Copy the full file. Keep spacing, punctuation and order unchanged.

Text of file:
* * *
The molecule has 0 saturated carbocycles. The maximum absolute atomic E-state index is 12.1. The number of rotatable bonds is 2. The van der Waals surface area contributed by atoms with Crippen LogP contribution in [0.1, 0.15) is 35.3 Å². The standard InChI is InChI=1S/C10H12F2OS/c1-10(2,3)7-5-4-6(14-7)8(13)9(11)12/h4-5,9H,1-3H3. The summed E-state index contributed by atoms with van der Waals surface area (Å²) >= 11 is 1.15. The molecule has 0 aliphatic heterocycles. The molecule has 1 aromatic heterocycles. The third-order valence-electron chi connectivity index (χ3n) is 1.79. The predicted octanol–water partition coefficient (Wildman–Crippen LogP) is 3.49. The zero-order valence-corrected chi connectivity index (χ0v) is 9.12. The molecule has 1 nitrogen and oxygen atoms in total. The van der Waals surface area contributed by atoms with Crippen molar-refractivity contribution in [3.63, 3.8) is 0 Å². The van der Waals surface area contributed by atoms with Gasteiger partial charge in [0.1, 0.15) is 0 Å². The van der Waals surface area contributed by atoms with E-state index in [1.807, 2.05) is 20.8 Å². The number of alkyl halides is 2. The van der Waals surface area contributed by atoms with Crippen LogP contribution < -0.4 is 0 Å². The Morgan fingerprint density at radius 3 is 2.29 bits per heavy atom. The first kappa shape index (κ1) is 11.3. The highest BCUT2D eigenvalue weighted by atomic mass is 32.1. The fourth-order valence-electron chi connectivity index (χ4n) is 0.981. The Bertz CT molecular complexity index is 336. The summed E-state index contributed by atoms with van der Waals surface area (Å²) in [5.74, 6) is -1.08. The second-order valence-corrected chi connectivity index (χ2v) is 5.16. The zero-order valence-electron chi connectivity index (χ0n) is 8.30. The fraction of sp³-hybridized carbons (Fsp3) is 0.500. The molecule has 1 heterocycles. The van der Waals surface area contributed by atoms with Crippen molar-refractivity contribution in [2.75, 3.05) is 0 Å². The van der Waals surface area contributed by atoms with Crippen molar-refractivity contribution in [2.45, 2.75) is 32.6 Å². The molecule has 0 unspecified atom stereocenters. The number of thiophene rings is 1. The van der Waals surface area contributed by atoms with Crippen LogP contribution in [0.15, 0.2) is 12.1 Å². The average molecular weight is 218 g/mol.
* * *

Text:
The molecule has 0 saturated carbocycles. The maximum absolute atomic E-state index is 12.1. The number of rotatable bonds is 2. The van der Waals surface area contributed by atoms with Crippen LogP contribution in [0.1, 0.15) is 35.3 Å². The standard InChI is InChI=1S/C10H12F2OS/c1-10(2,3)7-5-4-6(14-7)8(13)9(11)12/h4-5,9H,1-3H3. The summed E-state index contributed by atoms with van der Waals surface area (Å²) >= 11 is 1.15. The molecule has 0 aliphatic heterocycles. The molecule has 1 aromatic heterocycles. The third-order valence-electron chi connectivity index (χ3n) is 1.79. The predicted octanol–water partition coefficient (Wildman–Crippen LogP) is 3.49. The zero-order valence-corrected chi connectivity index (χ0v) is 9.12. The molecule has 1 nitrogen and oxygen atoms in total. The van der Waals surface area contributed by atoms with Crippen molar-refractivity contribution in [3.63, 3.8) is 0 Å². The van der Waals surface area contributed by atoms with Gasteiger partial charge in [0.1, 0.15) is 0 Å². The van der Waals surface area contributed by atoms with E-state index in [1.807, 2.05) is 20.8 Å². The number of alkyl halides is 2. The van der Waals surface area contributed by atoms with Crippen LogP contribution < -0.4 is 0 Å². The Morgan fingerprint density at radius 3 is 2.29 bits per heavy atom. The first kappa shape index (κ1) is 11.3. The highest BCUT2D eigenvalue weighted by atomic mass is 32.1. The fourth-order valence-electron chi connectivity index (χ4n) is 0.981. The Bertz CT molecular complexity index is 336. The summed E-state index contributed by atoms with van der Waals surface area (Å²) in [5.74, 6) is -1.08. The second-order valence-corrected chi connectivity index (χ2v) is 5.16. The zero-order valence-electron chi connectivity index (χ0n) is 8.30. The fraction of sp³-hybridized carbons (Fsp3) is 0.500. The molecule has 1 heterocycles. The van der Waals surface area contributed by atoms with Crippen molar-refractivity contribution in [2.75, 3.05) is 0 Å². The van der Waals surface area contributed by atoms with Crippen molar-refractivity contribution in [2.45, 2.75) is 32.6 Å². The molecule has 0 unspecified atom stereocenters. The number of thiophene rings is 1. The van der Waals surface area contributed by atoms with Crippen LogP contribution in [0.15, 0.2) is 12.1 Å². The average molecular weight is 218 g/mol.